Daniel Wildenstein, one of the world's most famous art dealers, has published a book titled “Art Dealers” that has triggered off many questions about the attitude of his father during the Second World War.
Wildenstein, now 82, admitted that the rule of secrecy applied by his family had somewhat been a mistake. “We have been terribly secret and we were wrong in being so,” he wrote.
To correct this, Wildenstein thus decided to write such a book with the help of French journalist Yves Stravidès. He however did not admit that recent events pushed him to do so after his daughter-in-law and his son got separated.
One must remember that his daughter-in-law was prompt in revealing some unsettling matters relating to the Wildenstein family, notably how it cheated fiscal authorities. She also disclosed how many paintings and works of art it possessed and how georges Wildenstein, Daniel's father, behaved during the Second World War.
It must also be noted that Georges' name appeared in a U.S intelligence service report regarding certain French dealers who co-operated with the Nazis between 1940 and 1945. Already, U.S journalist Hector Feliciano had been quite accusative in a book relating to Nazi art thefts during the war in which he was noting that Georges Wildenstein's art collection had curiously been preserved from German seizure.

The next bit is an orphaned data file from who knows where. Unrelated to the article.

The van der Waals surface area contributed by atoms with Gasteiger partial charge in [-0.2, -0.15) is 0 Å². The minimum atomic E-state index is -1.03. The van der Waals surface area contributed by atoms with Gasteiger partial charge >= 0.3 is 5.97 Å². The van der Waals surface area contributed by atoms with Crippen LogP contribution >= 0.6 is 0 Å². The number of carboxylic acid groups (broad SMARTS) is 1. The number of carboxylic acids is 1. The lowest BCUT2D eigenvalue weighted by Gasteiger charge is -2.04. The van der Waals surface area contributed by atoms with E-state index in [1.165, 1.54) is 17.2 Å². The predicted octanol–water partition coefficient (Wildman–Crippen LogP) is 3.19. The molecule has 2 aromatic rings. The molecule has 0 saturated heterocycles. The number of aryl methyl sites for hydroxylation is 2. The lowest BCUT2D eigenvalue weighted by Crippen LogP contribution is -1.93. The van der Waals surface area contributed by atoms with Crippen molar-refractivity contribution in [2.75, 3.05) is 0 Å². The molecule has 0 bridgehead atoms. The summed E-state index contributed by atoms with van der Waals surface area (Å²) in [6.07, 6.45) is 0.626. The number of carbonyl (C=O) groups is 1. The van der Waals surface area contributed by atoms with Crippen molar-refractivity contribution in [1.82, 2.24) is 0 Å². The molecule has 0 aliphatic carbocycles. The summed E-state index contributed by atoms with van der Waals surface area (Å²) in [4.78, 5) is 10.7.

The Wildenstein family sued Hector Feliciano whom they accused of having defamed its name but lost its case in court while the heirs of Jewish collector Alphonse Kann launched a court action against Daniel in an attempt to recover eight medieval manuscripts supposedly stolen during the war. On October 12th 1999, the Wildenstein family claimed that these manuscripts had been acquired well before the year 1939 and that the Nazi official who had listed them as seized by German authorities had been mistaken in noting their provenance.
All these events thus induced Daniel Wildenstein to react with the publication of his book in which he is giving an account of the Wildenstein saga. He thus has described his grand-father Nathan as the collector who brought back the fame of French 18th Century art forgetting that such feat was the result of the work of the Goncourt brothers during the 1860's.
The book however quite instructive about the activities of famous dealers such as Lord Duveen and the Rosenberg brothers, Léonce and Paul but Daniel Wildenstein has gone as far as defaming in certain chapters former French culture minister André Malraux and Rose Valland, the Louvre Museum official who secretly listed all works stolen by the Nazis during the Second World War and whom he accused of having an affair with a forger thus casting doubts about her honesty.
Dequoy, the man who ran the Wildenstein Gallery during the war in Paris while its owner had sought refuge in the U.S, was on his part described by Daniel as a cheater and a gangster though quite amiable and might thus be considered by readers as a scapegoat through many innuendoes aimed at proving that his father was a victim and certainly not an accomplice of the Nazis. Critics of the daily “Le Monde” however stressed they were not taken in by Daniel's assertions and statements.